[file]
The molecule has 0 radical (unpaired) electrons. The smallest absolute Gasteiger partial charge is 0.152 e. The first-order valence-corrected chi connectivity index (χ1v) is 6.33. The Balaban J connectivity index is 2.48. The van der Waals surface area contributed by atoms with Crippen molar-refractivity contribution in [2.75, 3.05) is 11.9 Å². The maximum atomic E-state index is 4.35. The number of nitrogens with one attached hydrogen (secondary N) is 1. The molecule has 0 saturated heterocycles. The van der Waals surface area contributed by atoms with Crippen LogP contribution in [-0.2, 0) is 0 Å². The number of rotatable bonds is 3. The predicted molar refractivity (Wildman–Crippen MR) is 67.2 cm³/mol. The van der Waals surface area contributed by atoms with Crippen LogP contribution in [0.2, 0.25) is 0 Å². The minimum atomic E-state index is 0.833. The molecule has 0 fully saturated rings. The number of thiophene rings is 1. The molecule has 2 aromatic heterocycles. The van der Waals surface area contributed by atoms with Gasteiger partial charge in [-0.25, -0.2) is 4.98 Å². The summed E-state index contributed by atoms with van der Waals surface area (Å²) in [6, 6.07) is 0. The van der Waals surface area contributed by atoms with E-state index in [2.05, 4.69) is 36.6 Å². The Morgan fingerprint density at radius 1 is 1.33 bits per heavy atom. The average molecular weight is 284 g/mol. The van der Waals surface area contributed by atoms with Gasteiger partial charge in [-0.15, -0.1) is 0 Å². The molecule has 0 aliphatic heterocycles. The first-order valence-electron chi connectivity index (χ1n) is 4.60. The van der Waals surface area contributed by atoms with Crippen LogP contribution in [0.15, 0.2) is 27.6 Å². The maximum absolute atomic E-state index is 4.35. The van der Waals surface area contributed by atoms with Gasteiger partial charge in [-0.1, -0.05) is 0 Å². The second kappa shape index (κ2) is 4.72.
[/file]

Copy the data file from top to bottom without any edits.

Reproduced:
The molecule has 0 radical (unpaired) electrons. The smallest absolute Gasteiger partial charge is 0.152 e. The first-order valence-corrected chi connectivity index (χ1v) is 6.33. The Balaban J connectivity index is 2.48. The van der Waals surface area contributed by atoms with Crippen molar-refractivity contribution in [2.75, 3.05) is 11.9 Å². The maximum atomic E-state index is 4.35. The number of nitrogens with one attached hydrogen (secondary N) is 1. The molecule has 0 saturated heterocycles. The van der Waals surface area contributed by atoms with Crippen LogP contribution in [-0.2, 0) is 0 Å². The number of rotatable bonds is 3. The predicted molar refractivity (Wildman–Crippen MR) is 67.2 cm³/mol. The van der Waals surface area contributed by atoms with Crippen LogP contribution in [0.2, 0.25) is 0 Å². The minimum atomic E-state index is 0.833. The molecule has 0 fully saturated rings. The number of thiophene rings is 1. The molecule has 2 aromatic heterocycles. The van der Waals surface area contributed by atoms with Gasteiger partial charge in [-0.25, -0.2) is 4.98 Å². The summed E-state index contributed by atoms with van der Waals surface area (Å²) in [6, 6.07) is 0. The van der Waals surface area contributed by atoms with E-state index in [2.05, 4.69) is 36.6 Å². The Morgan fingerprint density at radius 1 is 1.33 bits per heavy atom. The average molecular weight is 284 g/mol. The van der Waals surface area contributed by atoms with Gasteiger partial charge in [-0.15, -0.1) is 0 Å². The molecule has 0 aliphatic heterocycles. The first-order valence-electron chi connectivity index (χ1n) is 4.60. The van der Waals surface area contributed by atoms with Crippen LogP contribution in [0.15, 0.2) is 27.6 Å². The maximum absolute atomic E-state index is 4.35. The van der Waals surface area contributed by atoms with Gasteiger partial charge in [-0.1, -0.05) is 0 Å². The second kappa shape index (κ2) is 4.72.